Photographer who took famous Manchester New Year's Eve photos responds to backlash
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A photographer has spoken out after facing criticism for his latest famous New Year's Eve snap taken in Manchester.
Back in 2016, freelance photographer Joel Goodman released a photograph of the streets of Manchester in the early hours of New Year's Day morning, which anyone who's lived in the city will know perfectly summarises the reality of living there; drunken chaos, people pouring onto the streets at the end of a heavy night and police interference when it's all gone a bit haywire.
The photograph became widespread on social media and iconic, with many joking it was like a Renaissance painting - specifically Michelangelo's 'The Creation of Adam' - but in a much more modern era and setting.
Goodman was back on the streets of Manchester on New Year's Eve 2022 and snapped another photograph of the aftermath of the celebrations, however, after receiving backlash for his image, the photographer has since taken to Twitter to defend himself.
The 2022 New Year's Day photograph was taken in Deansgate, Manchester, outside Manahatta bar.
It shows a 'Happy New Year' advert on a digital screen as well as throngs of people spilling out of the bars and restaurants on the road, many looking slightly worse for wear.
However, central to the image and underneath the sign are two young women sat on the pavement, one cradling the other's head in her arms.
It's Goodman's photographing of the two young women which has caused the creative to face criticism online.
One Twitter user wrote: "Is it just me or does any one else feel uncomfortable with two vulnerable girls being photographed in distress? Or are we normalising this? Especially when some are asking for prints. Extremely bizarre."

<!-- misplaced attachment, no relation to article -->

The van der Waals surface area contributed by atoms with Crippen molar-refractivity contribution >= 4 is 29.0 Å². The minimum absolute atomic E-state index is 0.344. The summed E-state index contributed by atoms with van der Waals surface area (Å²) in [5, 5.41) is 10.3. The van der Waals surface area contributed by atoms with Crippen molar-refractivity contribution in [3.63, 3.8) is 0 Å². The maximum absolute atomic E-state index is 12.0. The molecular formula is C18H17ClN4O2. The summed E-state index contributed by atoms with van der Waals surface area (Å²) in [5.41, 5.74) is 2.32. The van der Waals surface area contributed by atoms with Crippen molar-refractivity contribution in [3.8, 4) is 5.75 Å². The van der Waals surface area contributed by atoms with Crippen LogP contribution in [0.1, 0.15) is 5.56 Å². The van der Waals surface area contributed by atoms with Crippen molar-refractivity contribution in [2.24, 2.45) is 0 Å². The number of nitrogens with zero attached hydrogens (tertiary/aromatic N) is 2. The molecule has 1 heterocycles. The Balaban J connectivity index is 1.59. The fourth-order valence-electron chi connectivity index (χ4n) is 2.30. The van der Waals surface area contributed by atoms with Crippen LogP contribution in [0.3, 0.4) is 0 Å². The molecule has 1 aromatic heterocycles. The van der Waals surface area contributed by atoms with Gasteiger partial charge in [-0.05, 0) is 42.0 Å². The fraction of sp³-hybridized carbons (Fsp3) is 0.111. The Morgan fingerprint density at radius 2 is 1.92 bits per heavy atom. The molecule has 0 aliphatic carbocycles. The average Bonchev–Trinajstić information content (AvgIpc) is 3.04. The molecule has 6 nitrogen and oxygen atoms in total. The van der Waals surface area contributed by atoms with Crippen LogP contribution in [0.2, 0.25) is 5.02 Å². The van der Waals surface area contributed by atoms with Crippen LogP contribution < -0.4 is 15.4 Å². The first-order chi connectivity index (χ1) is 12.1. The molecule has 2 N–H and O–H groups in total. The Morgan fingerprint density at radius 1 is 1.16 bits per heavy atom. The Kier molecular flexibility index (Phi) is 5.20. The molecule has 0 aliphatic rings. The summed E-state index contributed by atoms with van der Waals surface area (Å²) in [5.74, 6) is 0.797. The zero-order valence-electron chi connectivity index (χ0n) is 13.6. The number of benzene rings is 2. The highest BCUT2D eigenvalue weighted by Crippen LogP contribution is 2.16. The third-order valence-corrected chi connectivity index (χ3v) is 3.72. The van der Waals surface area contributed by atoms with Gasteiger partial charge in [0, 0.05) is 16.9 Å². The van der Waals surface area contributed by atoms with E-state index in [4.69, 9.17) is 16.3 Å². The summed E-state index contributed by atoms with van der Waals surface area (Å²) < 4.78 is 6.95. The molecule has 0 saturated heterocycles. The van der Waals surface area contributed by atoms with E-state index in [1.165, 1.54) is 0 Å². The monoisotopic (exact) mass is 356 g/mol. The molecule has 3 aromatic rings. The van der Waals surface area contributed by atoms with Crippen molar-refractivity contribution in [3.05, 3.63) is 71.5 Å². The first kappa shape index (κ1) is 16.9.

"Idk the context, but you shouldnt be posting photos of people like this without their consent," another echoed.
A third added: "Hope you took permission from those in the photo to use their very personal images."
Goodman has since taken to the platform in a thread to respond to the backlash.
The first post reads: "I'm really grateful to you all for your feedback on this photo. I'd like to answer a couple of the questions that have popped up.
"This is twitter so please understand the effects that character limit imposes on all of us."
First, Goodman explains how he uses a watermark on 'every photo' he publishes on social media.
"I get that it can feel inappropriate/commercial, particularly if you're not used to seeing my posts, but experience has taught me that this is a lesser problem than seeing photos republished without context or permission," the tweet continues.
The photographer also notes the picture is 'one of many that form [an over 10 year] project documenting nightlife in the city'.
He adds: "It includes emotional extremes, work & play, funny & surreal, calm and tragic moments. If you aren't a regular follower, a single tweet doesn't reveal that context."
Goodman informs his followers UK photographers 'broadly' do 'not require consent to take photographs of people in public'.
"Broadly, again, editorial publication (documentary such as this, news) does not require further permission from those pictured," he adds.
The photographer later reassures viewers of the image - and those who specifically criticised him for the inclusion of the two women in the picture - that he doesn't 'abandon people at immediate risk of harm'.
"No one in this scene is in danger or without support. If I see someone at immediate risk and without support, I check on their welfare and, if appropriate, call for a first responder," he says.
Goodman concludes by noting 'some of the points raised deserve a more thoughtful reply' but he's limited in what he can say due to Twitter's character restrictions.
The photographer resolves: "I will have left lots out, but I hope this gives a broad understanding of how and why this photograph exists. Thank you for taking the time to read this."